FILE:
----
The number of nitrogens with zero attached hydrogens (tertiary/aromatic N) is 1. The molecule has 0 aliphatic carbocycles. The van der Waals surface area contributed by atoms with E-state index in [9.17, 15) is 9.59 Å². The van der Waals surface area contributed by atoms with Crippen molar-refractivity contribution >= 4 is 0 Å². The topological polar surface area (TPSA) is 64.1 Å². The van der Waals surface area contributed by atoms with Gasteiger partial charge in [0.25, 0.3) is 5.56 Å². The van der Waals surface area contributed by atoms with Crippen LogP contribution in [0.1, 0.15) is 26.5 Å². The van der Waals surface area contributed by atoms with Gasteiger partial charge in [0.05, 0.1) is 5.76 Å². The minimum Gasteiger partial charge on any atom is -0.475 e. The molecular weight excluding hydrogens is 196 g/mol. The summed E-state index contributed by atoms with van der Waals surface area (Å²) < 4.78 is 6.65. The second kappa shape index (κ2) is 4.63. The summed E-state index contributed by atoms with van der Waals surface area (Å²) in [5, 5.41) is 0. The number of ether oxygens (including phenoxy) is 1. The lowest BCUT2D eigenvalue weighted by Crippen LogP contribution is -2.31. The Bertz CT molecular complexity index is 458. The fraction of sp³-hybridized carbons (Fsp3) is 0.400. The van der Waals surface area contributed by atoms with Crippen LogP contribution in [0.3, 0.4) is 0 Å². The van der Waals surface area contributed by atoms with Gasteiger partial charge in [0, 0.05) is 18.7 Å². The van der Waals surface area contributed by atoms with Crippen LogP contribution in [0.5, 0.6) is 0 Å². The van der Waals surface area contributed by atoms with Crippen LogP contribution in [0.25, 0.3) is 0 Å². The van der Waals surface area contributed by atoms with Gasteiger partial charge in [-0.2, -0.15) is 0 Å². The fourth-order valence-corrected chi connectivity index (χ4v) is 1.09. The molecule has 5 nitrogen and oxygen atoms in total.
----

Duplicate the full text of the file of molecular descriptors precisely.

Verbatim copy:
The number of nitrogens with zero attached hydrogens (tertiary/aromatic N) is 1. The molecule has 0 aliphatic carbocycles. The van der Waals surface area contributed by atoms with E-state index in [9.17, 15) is 9.59 Å². The van der Waals surface area contributed by atoms with Crippen molar-refractivity contribution >= 4 is 0 Å². The topological polar surface area (TPSA) is 64.1 Å². The van der Waals surface area contributed by atoms with Gasteiger partial charge in [0.25, 0.3) is 5.56 Å². The van der Waals surface area contributed by atoms with Crippen LogP contribution in [0.1, 0.15) is 26.5 Å². The van der Waals surface area contributed by atoms with Gasteiger partial charge in [0.05, 0.1) is 5.76 Å². The minimum Gasteiger partial charge on any atom is -0.475 e. The molecular weight excluding hydrogens is 196 g/mol. The summed E-state index contributed by atoms with van der Waals surface area (Å²) < 4.78 is 6.65. The second kappa shape index (κ2) is 4.63. The summed E-state index contributed by atoms with van der Waals surface area (Å²) in [5, 5.41) is 0. The number of ether oxygens (including phenoxy) is 1. The lowest BCUT2D eigenvalue weighted by Crippen LogP contribution is -2.31. The Bertz CT molecular complexity index is 458. The fraction of sp³-hybridized carbons (Fsp3) is 0.400. The van der Waals surface area contributed by atoms with Crippen LogP contribution in [0.3, 0.4) is 0 Å². The van der Waals surface area contributed by atoms with Gasteiger partial charge in [0, 0.05) is 18.7 Å². The van der Waals surface area contributed by atoms with Crippen LogP contribution in [0.5, 0.6) is 0 Å². The van der Waals surface area contributed by atoms with Crippen LogP contribution in [0.25, 0.3) is 0 Å². The van der Waals surface area contributed by atoms with Gasteiger partial charge in [-0.2, -0.15) is 0 Å². The fourth-order valence-corrected chi connectivity index (χ4v) is 1.09. The molecule has 5 nitrogen and oxygen atoms in total.